I’m a reactive audience member when it comes to good TV. I hoot and holler, I gasp and curse, I laugh and cheer, and at the best of times I cry. Even so, it’s not often I get to the end of an episode and literally applaud. But that’s what I did when the closing credits rolled on this week’s installment of The Americans. Normally that’s a reaction reserved for crowded theaters where you’ve just watched a good movie on opening night, or seen the curtain come down on a play whose performers can, you know, actually hear you clap. This time it was just me, sitting in my living room, watching a TV show, spontaneously responding to a job well done.
The funny thing is that nothing particularly spectacular or shocking took place to elicit the applause; if anything, the episode, titled “Pastor Tim,” was an exercise in understatement. This applies to the title itself: A reference to the show’s answer to Ned Flanders, it leads you to believe the well-intentioned Christian to whom Paige has unburdened her parents’ big secret will meet his maker. Instead, he’s barely even present in the ep. You hear his voice on the tape recording where Elizabeth discovers her daughter’s indiscretion, and you see him for a second in a nightmare she has about Paige discovering his corpse, only for it to transform into her own rapist. Elizabeth’s discovery isn’t leaned on as a dramatic beat—it just kind of happens. So does Paige’s confession to her mom that she spilled the beans, which in turn short-circuits the Jennings’ plan to kill him and make it look like an accident, since now there’s no way the girl wouldn’t put two and two together. The entire storyline sees the show repeatedly pull away from big moments, opting for a rewarding restraint instead.
The same is true of the episode’s secondary plot, centering on Nina and her enslaved scientist friend Anton. When she insisted to her handlers that she be allowed to meet with her estranged husband, Boris, the surprise revelation implied some big secret behind the relationship. Nope—they were just two basically happy and decent people who grew apart, and haven’t even bothered to formalize the divorce. Their meeting is pleasant, their care for one another genuine, Nina’s happiness about his happiness (he and his girlfriend have two children together) sincere and radiant. Yes, she embroils him in intrigue involving Anton, but it’s not spy games we’re talking about here: She simply sneaks him a note to send to the scientist’s son, just to let him know his dad’s still alive. Boris takes on the risk with no hesitation; when they get caught, Nina is calm and unashamed, expressing no regrets: “I’m not who I was,” she offers by way of explanation of why she’d sacrifice her freedom for someone else’s peace of mind. The whole thing plays out in one-on-one conversations in drab, quiet rooms, and it’s all the more effective for it.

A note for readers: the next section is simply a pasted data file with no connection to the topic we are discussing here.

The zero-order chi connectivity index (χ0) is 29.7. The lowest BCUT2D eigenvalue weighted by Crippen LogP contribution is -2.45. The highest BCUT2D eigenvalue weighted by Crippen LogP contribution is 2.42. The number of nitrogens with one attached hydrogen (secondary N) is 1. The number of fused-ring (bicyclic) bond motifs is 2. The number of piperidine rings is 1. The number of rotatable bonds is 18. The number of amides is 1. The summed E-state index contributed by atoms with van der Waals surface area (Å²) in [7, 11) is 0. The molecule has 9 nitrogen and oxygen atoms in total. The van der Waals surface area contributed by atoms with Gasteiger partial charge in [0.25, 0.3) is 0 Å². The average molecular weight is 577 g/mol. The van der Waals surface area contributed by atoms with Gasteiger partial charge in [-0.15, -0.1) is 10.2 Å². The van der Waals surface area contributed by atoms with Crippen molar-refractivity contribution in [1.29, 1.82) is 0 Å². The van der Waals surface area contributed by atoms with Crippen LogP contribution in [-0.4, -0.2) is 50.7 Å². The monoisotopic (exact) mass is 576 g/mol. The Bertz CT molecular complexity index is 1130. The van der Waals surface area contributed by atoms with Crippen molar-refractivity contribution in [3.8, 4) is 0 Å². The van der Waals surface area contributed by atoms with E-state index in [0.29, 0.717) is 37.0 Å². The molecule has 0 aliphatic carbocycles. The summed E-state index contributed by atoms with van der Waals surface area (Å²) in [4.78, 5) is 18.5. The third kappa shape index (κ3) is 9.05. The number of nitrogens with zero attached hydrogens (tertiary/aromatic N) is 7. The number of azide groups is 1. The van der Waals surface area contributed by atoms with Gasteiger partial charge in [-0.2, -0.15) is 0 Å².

And on and on it goes. Stan finally tells his counterpart Oleg that their plan to spring Nina by ratting out that double-agent defector last season didn’t work because the government wanted to exchange another prisoner instead? No fireworks from the Russian, just a rueful “I wonder whose life I saved.” Philip admits he’s been secretly going to EST? No blow-up: Elizabeth offers to go with him, and inquires sincerely about how helpful he’s found it. Elizabeth finds out from her handler Gabriel that her mother has died? No breakdown, just a beautifully composed close-up on the two of them—he in profile, she staring straight ahead—and, later, a comforting embrace from her husband during a matter-of-fact exchange about their life: “We’re in trouble.” “I know.” Oleg finding out his brother died in Afghanistan, Agent Gaad encouraging Stan to work with this information despite his dislike of the guy for deceiving him about the Nina situation, Stan and Henry Jennings bonding over hot teachers and cologne—the entire episode is a series of smart, subtle exchanges of this sort.
Only a typically harsh murder scene in which Philip has to kill an airport security guard who notices a Russian pilot acting squirrelly breaks the mold. But while the scene’s soundtrack of Soft Cell’s “Tainted Love” lays on the ‘80s irony a bit too thick, the murder itself maintains the show’s tradition of making violence as intimate and ugly as possible: After the act is over, Philip stuffs the body behind the seat on the bus he’s riding, and its eyes stare blankly at him and the pilot in silent reproach. It’s all for nothing, too—the pilot leaves without taking the biological weapon Philip was trying to hand off with him, and William, the sardonic spy who procured it, comes right out and asks Philip not to work hard on his behalf in the future. The brutality and the morality are perfectly calibrated throughout. For a show about people spiraling out of control, The Americans is more in control than ever.